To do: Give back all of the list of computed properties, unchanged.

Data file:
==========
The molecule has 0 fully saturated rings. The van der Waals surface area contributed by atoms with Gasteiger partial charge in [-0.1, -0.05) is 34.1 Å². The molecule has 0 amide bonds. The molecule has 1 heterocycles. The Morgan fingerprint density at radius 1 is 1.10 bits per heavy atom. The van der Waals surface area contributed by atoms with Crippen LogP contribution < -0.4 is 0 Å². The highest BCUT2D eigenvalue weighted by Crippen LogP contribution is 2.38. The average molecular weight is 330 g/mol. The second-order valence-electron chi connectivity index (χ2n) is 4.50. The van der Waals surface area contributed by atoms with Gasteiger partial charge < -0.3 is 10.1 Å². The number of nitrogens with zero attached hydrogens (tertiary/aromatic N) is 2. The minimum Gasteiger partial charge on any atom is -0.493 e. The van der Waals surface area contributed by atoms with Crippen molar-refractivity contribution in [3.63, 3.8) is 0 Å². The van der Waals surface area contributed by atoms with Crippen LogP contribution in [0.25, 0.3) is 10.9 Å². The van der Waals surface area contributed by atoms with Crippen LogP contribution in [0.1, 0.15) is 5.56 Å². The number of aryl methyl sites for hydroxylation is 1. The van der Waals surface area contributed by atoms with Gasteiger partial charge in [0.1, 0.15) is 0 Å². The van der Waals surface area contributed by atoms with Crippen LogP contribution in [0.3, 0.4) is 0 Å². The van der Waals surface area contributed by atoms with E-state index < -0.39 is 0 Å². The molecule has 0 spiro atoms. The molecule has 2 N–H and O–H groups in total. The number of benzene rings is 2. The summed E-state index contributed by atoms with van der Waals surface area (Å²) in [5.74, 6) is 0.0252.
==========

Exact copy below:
The molecule has 0 fully saturated rings. The van der Waals surface area contributed by atoms with Gasteiger partial charge in [-0.1, -0.05) is 34.1 Å². The molecule has 0 amide bonds. The molecule has 1 heterocycles. The Morgan fingerprint density at radius 1 is 1.10 bits per heavy atom. The van der Waals surface area contributed by atoms with Crippen LogP contribution < -0.4 is 0 Å². The highest BCUT2D eigenvalue weighted by Crippen LogP contribution is 2.38. The average molecular weight is 330 g/mol. The second-order valence-electron chi connectivity index (χ2n) is 4.50. The van der Waals surface area contributed by atoms with Gasteiger partial charge < -0.3 is 10.1 Å². The number of nitrogens with zero attached hydrogens (tertiary/aromatic N) is 2. The minimum Gasteiger partial charge on any atom is -0.493 e. The van der Waals surface area contributed by atoms with Crippen molar-refractivity contribution in [3.63, 3.8) is 0 Å². The van der Waals surface area contributed by atoms with Crippen LogP contribution in [0.25, 0.3) is 10.9 Å². The van der Waals surface area contributed by atoms with Crippen LogP contribution in [0.1, 0.15) is 5.56 Å². The number of aryl methyl sites for hydroxylation is 1. The van der Waals surface area contributed by atoms with Gasteiger partial charge in [0.1, 0.15) is 0 Å². The van der Waals surface area contributed by atoms with Crippen LogP contribution in [0.3, 0.4) is 0 Å². The van der Waals surface area contributed by atoms with E-state index < -0.39 is 0 Å². The molecule has 0 spiro atoms. The molecule has 2 N–H and O–H groups in total. The number of benzene rings is 2. The summed E-state index contributed by atoms with van der Waals surface area (Å²) in [5.74, 6) is 0.0252.